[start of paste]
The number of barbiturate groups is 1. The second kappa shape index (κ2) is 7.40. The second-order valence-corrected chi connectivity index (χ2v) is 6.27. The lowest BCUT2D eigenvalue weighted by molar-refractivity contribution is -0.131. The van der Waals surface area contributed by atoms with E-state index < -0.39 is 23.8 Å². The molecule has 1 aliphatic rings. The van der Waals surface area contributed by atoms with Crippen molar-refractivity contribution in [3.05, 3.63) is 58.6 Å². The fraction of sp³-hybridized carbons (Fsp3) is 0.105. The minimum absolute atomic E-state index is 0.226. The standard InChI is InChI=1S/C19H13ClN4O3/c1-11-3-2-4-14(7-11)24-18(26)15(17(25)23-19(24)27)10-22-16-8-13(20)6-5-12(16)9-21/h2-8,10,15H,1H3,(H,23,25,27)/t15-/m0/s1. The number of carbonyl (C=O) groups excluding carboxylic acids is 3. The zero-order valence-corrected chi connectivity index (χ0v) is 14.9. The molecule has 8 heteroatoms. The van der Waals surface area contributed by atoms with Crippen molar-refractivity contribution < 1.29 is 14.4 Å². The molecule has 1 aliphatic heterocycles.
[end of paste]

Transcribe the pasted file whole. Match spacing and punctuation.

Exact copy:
The number of barbiturate groups is 1. The second kappa shape index (κ2) is 7.40. The second-order valence-corrected chi connectivity index (χ2v) is 6.27. The lowest BCUT2D eigenvalue weighted by molar-refractivity contribution is -0.131. The van der Waals surface area contributed by atoms with E-state index < -0.39 is 23.8 Å². The molecule has 1 aliphatic rings. The van der Waals surface area contributed by atoms with Crippen molar-refractivity contribution in [3.05, 3.63) is 58.6 Å². The fraction of sp³-hybridized carbons (Fsp3) is 0.105. The minimum absolute atomic E-state index is 0.226. The standard InChI is InChI=1S/C19H13ClN4O3/c1-11-3-2-4-14(7-11)24-18(26)15(17(25)23-19(24)27)10-22-16-8-13(20)6-5-12(16)9-21/h2-8,10,15H,1H3,(H,23,25,27)/t15-/m0/s1. The number of carbonyl (C=O) groups excluding carboxylic acids is 3. The zero-order valence-corrected chi connectivity index (χ0v) is 14.9. The molecule has 8 heteroatoms. The van der Waals surface area contributed by atoms with Crippen molar-refractivity contribution < 1.29 is 14.4 Å². The molecule has 1 aliphatic heterocycles.